simples3 - Simple, quick Amazon AWS S3 interface

simples3 is a fairly simple, decently quick interface to Amazon’s S3 storage service written in pure Python.

It grew out of frustration with other libraries that were either written too pragmatically (slow), too bloatedly, or just half-done.

The aims and goals are, in order of importance,

  1. simplicity,
  2. decent speed,
  3. non-intrusiveness.

It really is designed to fit into programmer memory. The three basic operations are as easy as with dictionaries.

Out of simplicity comes no dependencies - the code relies solely on Python standard libraries.

simples3 requires Python 2.5 or a newer 2.x release.


A simple Amazon AWS S3 interface

Access to a bucket is done via the S3Bucket class. It has three required arguments:

>>> s = S3Bucket(bucket,
...              access_key=access_key,
...              secret_key=secret_key)
>>> print s  
<S3Bucket ... at ''>

or if you’d like to use the use-any-domain-you-want stuff, set base_url to something like

>>> s = S3Bucket(bucket,
...              access_key=access_key,
...              secret_key=secret_key,
...              base_url=base_url)
>>> print s  
<S3Bucket ... at 'http...'>

Note that missing slash above, it’s important. Think of it as “The prefix to which all calls are made.” Also the scheme can be https or regular http, or any other urllib2-compatible scheme (as in you could register your own scheme.)

Now, let’s start doing something useful. Start out by putting a simple file onto there:

>>> s.put("my file", "my content")

Alright, and fetch it back:

>>> f = s.get("my file")
'my content'

Nice and tidy, but what if we want to know more about our fetched file? Easy:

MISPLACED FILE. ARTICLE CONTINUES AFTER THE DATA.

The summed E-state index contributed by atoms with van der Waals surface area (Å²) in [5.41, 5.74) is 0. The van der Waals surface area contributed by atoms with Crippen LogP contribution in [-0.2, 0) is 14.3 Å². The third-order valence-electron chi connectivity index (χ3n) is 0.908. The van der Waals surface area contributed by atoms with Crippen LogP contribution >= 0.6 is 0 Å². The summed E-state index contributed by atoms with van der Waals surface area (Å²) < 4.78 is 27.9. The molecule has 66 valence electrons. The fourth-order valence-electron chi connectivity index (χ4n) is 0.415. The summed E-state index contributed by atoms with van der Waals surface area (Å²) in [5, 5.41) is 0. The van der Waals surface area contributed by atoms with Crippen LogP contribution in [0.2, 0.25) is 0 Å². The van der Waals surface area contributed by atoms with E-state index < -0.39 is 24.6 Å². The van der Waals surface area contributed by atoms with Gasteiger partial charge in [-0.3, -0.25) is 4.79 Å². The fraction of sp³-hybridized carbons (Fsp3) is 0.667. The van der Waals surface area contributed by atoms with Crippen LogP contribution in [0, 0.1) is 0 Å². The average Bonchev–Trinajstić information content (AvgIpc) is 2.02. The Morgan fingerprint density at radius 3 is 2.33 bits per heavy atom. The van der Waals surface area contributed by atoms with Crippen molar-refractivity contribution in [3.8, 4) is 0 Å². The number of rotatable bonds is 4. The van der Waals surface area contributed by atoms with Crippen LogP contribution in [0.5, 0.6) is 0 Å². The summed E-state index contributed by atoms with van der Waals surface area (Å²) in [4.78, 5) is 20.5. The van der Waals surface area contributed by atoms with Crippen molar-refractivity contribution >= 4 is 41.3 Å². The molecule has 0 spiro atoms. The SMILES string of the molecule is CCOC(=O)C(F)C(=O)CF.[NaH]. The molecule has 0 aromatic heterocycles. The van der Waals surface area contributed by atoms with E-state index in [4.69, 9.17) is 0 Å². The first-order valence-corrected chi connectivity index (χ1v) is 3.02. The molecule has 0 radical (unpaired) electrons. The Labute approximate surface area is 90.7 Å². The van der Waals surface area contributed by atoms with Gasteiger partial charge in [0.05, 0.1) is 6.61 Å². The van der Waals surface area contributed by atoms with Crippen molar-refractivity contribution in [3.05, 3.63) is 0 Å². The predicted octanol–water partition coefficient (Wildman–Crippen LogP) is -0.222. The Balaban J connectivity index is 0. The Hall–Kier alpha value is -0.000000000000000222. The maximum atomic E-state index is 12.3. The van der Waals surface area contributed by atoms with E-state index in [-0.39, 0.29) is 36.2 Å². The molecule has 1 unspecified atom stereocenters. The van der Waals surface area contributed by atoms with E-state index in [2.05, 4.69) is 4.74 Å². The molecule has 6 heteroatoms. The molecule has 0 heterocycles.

>>> f.s3_info["modify"]  
>>> f.s3_info["mimetype"]
>>> f.s3_info.keys()
['mimetype', 'modify', 'headers', 'date', 'size', 'metadata']
>>> f.close()

Note that the type was octet stream. That’s simply because we didn’t specify anything else. Do that using the mimetype keyword argument:

>>> s.put("my new file!", "Improved content!\nMultiple lines!",
...       mimetype="text/plain")

Let’s be cool and use the very Pythonic API to do fetch:

>>> f = s["my new file!"]
>>> print
Improved content!
Multiple lines!
>>> f.s3_info["mimetype"]
>>> f.close()

Great job, huh. Now, let’s delete it:

>>> del s["my new file!"]

Could’ve used the delete method instead, but we didn’t.

If you just want to know about a key, ask and ye shall receive:

>>> from pprint import pprint
>>> s["This is a testfile."] = S3File("Hi!", metadata={"hairdo": "Secret"})
>>> pprint("This is a testfile."))  
{'date': datetime.datetime(...),
 'headers': {'content-length': '3',
             'content-type': 'application/octet-stream',
             'date': '...',
             'etag': '"..."',
             'last-modified': '...',
             'server': 'AmazonS3',
             'x-amz-id-2': '...',
             'x-amz-meta-hairdo': 'Secret',
             'x-amz-request-id': '...'},
 'metadata': {'hairdo': 'Secret'},
 'mimetype': 'application/octet-stream',
 'modify': datetime.datetime(...),
 'size': 3}

Notable is that you got the metadata parsed out in the metadata key. You might also have noticed how the file was uploaded, using an S3File object like that. That’s a nicer way to do it, in a way.

The S3File simply takes its keyword arguments, and passes them on to put later. Other than that, it’s a str subclass.

And the last dict-like behavior is in tests:

>>> "This is a testfile." in s
>>> del s["This is a testfile."]
>>> "This is a testfile." in s

You can also set a canned ACL using put, which is very simple:

>>> s.put("test/foo", "test", acl="public-read")
>>> s.put("test/bar", "rawr", acl="public-read")

Boom. What’s more? Listing the bucket:

>>> for (key, modify, etag, size) in s.listdir(prefix="test/"):
...     print "%r (%r) is size %r, modified %r" % (key, etag, size, modify)
'test/bar' ('"..."') is size 4, modified datetime.datetime(...)
'test/foo' ('"..."') is size 4, modified datetime.datetime(...)

That about sums the basics up.

Learn more at Advanced usage.


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